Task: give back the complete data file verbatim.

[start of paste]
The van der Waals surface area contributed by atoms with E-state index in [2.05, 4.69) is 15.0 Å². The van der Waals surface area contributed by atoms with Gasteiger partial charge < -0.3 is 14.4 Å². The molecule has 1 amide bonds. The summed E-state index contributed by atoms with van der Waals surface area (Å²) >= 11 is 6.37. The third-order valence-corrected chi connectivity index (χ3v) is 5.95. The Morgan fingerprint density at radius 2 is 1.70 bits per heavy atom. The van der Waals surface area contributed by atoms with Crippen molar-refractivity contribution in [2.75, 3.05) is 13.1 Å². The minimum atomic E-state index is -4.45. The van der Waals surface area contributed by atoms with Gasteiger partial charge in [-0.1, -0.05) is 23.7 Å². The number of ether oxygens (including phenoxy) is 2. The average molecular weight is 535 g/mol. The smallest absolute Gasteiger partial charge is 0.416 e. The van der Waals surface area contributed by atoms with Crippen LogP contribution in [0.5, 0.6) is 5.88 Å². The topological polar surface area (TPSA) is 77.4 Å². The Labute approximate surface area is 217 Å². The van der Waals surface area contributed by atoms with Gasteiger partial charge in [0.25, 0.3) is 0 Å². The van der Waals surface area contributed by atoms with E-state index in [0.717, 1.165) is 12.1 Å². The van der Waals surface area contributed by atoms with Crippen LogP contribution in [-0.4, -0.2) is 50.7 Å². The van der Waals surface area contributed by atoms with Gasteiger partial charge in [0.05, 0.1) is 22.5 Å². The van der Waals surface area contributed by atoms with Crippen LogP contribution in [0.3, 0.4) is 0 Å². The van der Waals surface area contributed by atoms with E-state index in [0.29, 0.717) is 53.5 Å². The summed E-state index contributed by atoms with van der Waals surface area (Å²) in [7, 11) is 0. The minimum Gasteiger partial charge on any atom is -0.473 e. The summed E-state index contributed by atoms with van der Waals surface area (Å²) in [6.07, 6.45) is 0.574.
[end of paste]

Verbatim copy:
The van der Waals surface area contributed by atoms with E-state index in [2.05, 4.69) is 15.0 Å². The van der Waals surface area contributed by atoms with Gasteiger partial charge < -0.3 is 14.4 Å². The molecule has 1 amide bonds. The summed E-state index contributed by atoms with van der Waals surface area (Å²) >= 11 is 6.37. The third-order valence-corrected chi connectivity index (χ3v) is 5.95. The Morgan fingerprint density at radius 2 is 1.70 bits per heavy atom. The van der Waals surface area contributed by atoms with Crippen molar-refractivity contribution in [2.75, 3.05) is 13.1 Å². The minimum atomic E-state index is -4.45. The van der Waals surface area contributed by atoms with Gasteiger partial charge in [-0.1, -0.05) is 23.7 Å². The number of ether oxygens (including phenoxy) is 2. The average molecular weight is 535 g/mol. The smallest absolute Gasteiger partial charge is 0.416 e. The van der Waals surface area contributed by atoms with Crippen LogP contribution in [0.5, 0.6) is 5.88 Å². The topological polar surface area (TPSA) is 77.4 Å². The Labute approximate surface area is 217 Å². The van der Waals surface area contributed by atoms with Gasteiger partial charge in [0.25, 0.3) is 0 Å². The van der Waals surface area contributed by atoms with E-state index in [0.717, 1.165) is 12.1 Å². The van der Waals surface area contributed by atoms with Crippen LogP contribution in [-0.4, -0.2) is 50.7 Å². The van der Waals surface area contributed by atoms with Gasteiger partial charge in [0.05, 0.1) is 22.5 Å². The van der Waals surface area contributed by atoms with Crippen LogP contribution in [0.3, 0.4) is 0 Å². The van der Waals surface area contributed by atoms with E-state index in [0.29, 0.717) is 53.5 Å². The summed E-state index contributed by atoms with van der Waals surface area (Å²) in [7, 11) is 0. The minimum Gasteiger partial charge on any atom is -0.473 e. The summed E-state index contributed by atoms with van der Waals surface area (Å²) in [6.07, 6.45) is 0.574.